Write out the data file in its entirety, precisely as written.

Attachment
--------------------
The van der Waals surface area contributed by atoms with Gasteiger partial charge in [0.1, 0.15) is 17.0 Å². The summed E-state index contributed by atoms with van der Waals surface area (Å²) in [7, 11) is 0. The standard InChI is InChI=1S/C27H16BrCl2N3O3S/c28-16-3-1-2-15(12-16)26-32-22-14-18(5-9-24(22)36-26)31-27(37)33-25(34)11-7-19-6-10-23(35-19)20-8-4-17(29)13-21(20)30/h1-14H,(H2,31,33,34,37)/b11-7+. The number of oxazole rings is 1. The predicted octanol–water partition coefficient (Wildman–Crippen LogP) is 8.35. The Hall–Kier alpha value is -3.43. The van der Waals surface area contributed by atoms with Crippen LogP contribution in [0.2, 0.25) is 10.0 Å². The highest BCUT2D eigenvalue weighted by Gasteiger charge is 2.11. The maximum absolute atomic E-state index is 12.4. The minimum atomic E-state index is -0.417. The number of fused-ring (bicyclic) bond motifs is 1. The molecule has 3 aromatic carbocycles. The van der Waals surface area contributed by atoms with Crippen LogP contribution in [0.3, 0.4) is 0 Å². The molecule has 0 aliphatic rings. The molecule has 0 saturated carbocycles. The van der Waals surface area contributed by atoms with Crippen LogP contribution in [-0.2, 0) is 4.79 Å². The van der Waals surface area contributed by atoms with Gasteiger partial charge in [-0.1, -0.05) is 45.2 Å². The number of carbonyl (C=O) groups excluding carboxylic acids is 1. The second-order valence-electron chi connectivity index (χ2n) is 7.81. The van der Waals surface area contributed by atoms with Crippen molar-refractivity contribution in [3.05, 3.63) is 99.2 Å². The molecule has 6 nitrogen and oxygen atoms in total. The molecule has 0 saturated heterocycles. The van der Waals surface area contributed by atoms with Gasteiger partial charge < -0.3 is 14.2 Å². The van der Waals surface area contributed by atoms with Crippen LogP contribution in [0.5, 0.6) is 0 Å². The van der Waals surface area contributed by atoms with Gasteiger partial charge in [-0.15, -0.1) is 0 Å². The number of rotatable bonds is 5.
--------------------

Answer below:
The van der Waals surface area contributed by atoms with Gasteiger partial charge in [0.1, 0.15) is 17.0 Å². The summed E-state index contributed by atoms with van der Waals surface area (Å²) in [7, 11) is 0. The standard InChI is InChI=1S/C27H16BrCl2N3O3S/c28-16-3-1-2-15(12-16)26-32-22-14-18(5-9-24(22)36-26)31-27(37)33-25(34)11-7-19-6-10-23(35-19)20-8-4-17(29)13-21(20)30/h1-14H,(H2,31,33,34,37)/b11-7+. The number of oxazole rings is 1. The predicted octanol–water partition coefficient (Wildman–Crippen LogP) is 8.35. The Hall–Kier alpha value is -3.43. The van der Waals surface area contributed by atoms with Crippen LogP contribution in [0.2, 0.25) is 10.0 Å². The highest BCUT2D eigenvalue weighted by Gasteiger charge is 2.11. The maximum absolute atomic E-state index is 12.4. The minimum atomic E-state index is -0.417. The number of fused-ring (bicyclic) bond motifs is 1. The molecule has 3 aromatic carbocycles. The van der Waals surface area contributed by atoms with Crippen LogP contribution in [0.3, 0.4) is 0 Å². The molecule has 0 aliphatic rings. The molecule has 0 saturated carbocycles. The van der Waals surface area contributed by atoms with Crippen LogP contribution in [-0.2, 0) is 4.79 Å². The van der Waals surface area contributed by atoms with Gasteiger partial charge in [-0.1, -0.05) is 45.2 Å². The number of carbonyl (C=O) groups excluding carboxylic acids is 1. The second-order valence-electron chi connectivity index (χ2n) is 7.81. The van der Waals surface area contributed by atoms with Crippen molar-refractivity contribution in [3.05, 3.63) is 99.2 Å². The molecule has 6 nitrogen and oxygen atoms in total. The molecule has 0 saturated heterocycles. The van der Waals surface area contributed by atoms with Gasteiger partial charge < -0.3 is 14.2 Å². The van der Waals surface area contributed by atoms with Crippen LogP contribution in [0.5, 0.6) is 0 Å². The van der Waals surface area contributed by atoms with Gasteiger partial charge in [-0.15, -0.1) is 0 Å². The number of rotatable bonds is 5.